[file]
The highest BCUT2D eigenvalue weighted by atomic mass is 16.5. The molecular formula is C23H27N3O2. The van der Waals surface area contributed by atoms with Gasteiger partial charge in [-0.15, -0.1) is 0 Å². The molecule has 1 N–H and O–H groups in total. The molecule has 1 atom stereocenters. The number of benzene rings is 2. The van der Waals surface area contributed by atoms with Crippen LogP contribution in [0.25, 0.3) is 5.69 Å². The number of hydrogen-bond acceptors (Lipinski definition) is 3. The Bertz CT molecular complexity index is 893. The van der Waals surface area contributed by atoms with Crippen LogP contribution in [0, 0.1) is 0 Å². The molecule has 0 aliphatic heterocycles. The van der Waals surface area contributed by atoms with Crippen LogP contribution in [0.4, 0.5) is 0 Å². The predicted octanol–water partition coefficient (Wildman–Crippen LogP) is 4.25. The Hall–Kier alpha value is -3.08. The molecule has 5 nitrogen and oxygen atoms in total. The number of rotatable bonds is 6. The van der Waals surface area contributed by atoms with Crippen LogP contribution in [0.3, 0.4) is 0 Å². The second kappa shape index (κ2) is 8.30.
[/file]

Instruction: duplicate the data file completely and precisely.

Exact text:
The highest BCUT2D eigenvalue weighted by atomic mass is 16.5. The molecular formula is C23H27N3O2. The van der Waals surface area contributed by atoms with Gasteiger partial charge in [-0.15, -0.1) is 0 Å². The molecule has 1 N–H and O–H groups in total. The molecule has 1 atom stereocenters. The number of benzene rings is 2. The van der Waals surface area contributed by atoms with Crippen LogP contribution in [0.25, 0.3) is 5.69 Å². The number of hydrogen-bond acceptors (Lipinski definition) is 3. The Bertz CT molecular complexity index is 893. The van der Waals surface area contributed by atoms with Crippen LogP contribution in [0, 0.1) is 0 Å². The molecule has 0 aliphatic heterocycles. The van der Waals surface area contributed by atoms with Crippen LogP contribution in [0.4, 0.5) is 0 Å². The predicted octanol–water partition coefficient (Wildman–Crippen LogP) is 4.25. The Hall–Kier alpha value is -3.08. The molecule has 5 nitrogen and oxygen atoms in total. The number of rotatable bonds is 6. The van der Waals surface area contributed by atoms with Crippen LogP contribution in [0.3, 0.4) is 0 Å². The second kappa shape index (κ2) is 8.30.